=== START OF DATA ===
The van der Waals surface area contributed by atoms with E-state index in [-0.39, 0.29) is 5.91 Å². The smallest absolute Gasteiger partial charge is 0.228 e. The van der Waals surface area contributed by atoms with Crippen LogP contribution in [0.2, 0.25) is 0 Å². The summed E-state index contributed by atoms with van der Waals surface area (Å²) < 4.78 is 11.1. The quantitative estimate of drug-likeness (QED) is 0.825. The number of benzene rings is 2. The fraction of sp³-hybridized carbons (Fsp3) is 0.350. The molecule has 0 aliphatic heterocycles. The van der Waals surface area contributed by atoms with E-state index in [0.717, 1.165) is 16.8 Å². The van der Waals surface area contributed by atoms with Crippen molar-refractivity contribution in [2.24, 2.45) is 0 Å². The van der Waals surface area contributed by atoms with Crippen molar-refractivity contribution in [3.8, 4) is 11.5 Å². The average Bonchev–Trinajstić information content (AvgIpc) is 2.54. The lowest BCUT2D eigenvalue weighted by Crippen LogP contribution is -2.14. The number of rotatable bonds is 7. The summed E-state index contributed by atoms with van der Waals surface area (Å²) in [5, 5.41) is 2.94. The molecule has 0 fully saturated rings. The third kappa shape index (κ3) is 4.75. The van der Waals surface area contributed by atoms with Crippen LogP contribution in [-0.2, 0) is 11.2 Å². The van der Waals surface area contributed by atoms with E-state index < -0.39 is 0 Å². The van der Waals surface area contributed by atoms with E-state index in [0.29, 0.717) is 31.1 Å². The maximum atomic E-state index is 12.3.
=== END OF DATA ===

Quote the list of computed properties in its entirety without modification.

The van der Waals surface area contributed by atoms with E-state index in [-0.39, 0.29) is 5.91 Å². The smallest absolute Gasteiger partial charge is 0.228 e. The van der Waals surface area contributed by atoms with Crippen LogP contribution in [0.2, 0.25) is 0 Å². The summed E-state index contributed by atoms with van der Waals surface area (Å²) < 4.78 is 11.1. The quantitative estimate of drug-likeness (QED) is 0.825. The number of benzene rings is 2. The fraction of sp³-hybridized carbons (Fsp3) is 0.350. The molecule has 0 aliphatic heterocycles. The van der Waals surface area contributed by atoms with E-state index in [0.717, 1.165) is 16.8 Å². The van der Waals surface area contributed by atoms with Crippen molar-refractivity contribution in [2.24, 2.45) is 0 Å². The van der Waals surface area contributed by atoms with Crippen molar-refractivity contribution in [3.8, 4) is 11.5 Å². The average Bonchev–Trinajstić information content (AvgIpc) is 2.54. The lowest BCUT2D eigenvalue weighted by Crippen LogP contribution is -2.14. The number of rotatable bonds is 7. The summed E-state index contributed by atoms with van der Waals surface area (Å²) in [5, 5.41) is 2.94. The molecule has 0 fully saturated rings. The third kappa shape index (κ3) is 4.75. The van der Waals surface area contributed by atoms with Crippen LogP contribution in [-0.2, 0) is 11.2 Å². The van der Waals surface area contributed by atoms with E-state index < -0.39 is 0 Å². The van der Waals surface area contributed by atoms with E-state index in [0.29, 0.717) is 31.1 Å². The maximum atomic E-state index is 12.3.